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28 June 2008
Prehistoric mass grave found in Germany

Durham University-led researchers say that genetic evidence from 34 skeletons from a prehistoric mass grave in southwest Germany dating back to around 5000 BCE shows the deaths were the result of a tribal war over the need for female companionship.
     While adult females were found among the immigrant skeletons, only men and children were found among the native group of skeletons buried in the village of Talheim. The lack of local females, the researchers said, shows that they were captured instead - a possible primary motivation for the attack.
     "It seems this community was specifically targeted, as could happen in a cycle of revenge between rival groups. Although resources and population were undoubtedly factors in central Europe around that time, women appear to be the immediate reason for the attack," lead author Dr. Alex Bentley of Durham University's Anthropology Department, said in a statement. "Our analysis points to the local women being regarded as somehow special and were therefore kept alive." The team made the conclusions based on the strontium, carbon and oxygen isotopes signatures of the skeletons' teeth. These give vital information about the skeletons' geological origin and diet.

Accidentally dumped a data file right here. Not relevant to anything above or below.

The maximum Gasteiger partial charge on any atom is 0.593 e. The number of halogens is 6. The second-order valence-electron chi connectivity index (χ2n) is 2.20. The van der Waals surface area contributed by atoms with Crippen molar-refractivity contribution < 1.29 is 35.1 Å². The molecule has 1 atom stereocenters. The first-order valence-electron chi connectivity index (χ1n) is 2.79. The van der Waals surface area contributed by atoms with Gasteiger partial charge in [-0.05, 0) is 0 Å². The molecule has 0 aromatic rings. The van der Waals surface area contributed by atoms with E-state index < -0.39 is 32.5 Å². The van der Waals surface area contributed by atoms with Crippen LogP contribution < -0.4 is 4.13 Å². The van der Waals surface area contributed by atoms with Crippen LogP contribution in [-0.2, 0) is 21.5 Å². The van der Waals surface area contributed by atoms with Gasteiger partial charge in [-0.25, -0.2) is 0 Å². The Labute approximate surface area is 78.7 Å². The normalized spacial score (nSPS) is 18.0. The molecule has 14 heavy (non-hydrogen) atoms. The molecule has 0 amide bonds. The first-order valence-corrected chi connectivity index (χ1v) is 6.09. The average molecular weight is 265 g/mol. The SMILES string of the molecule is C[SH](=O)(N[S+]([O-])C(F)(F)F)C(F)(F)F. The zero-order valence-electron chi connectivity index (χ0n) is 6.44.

While written accounts of fighting over women in the last hundred years exist, most archaeological evidence points to violence erupting over resources, overcrowding and property in more ancient times. The German findings for the first time strongly suggest violence took place over mates as early as prehistoric times, scientists said. German skeletal experts first suspected the deliberateness of the prehistoric attack after determining that a blow to the left side of the head killed most of the victims. This suggested the victims were bound and killed, probably with a stone axe.

Source: Yahoo! News (13 June 2008)

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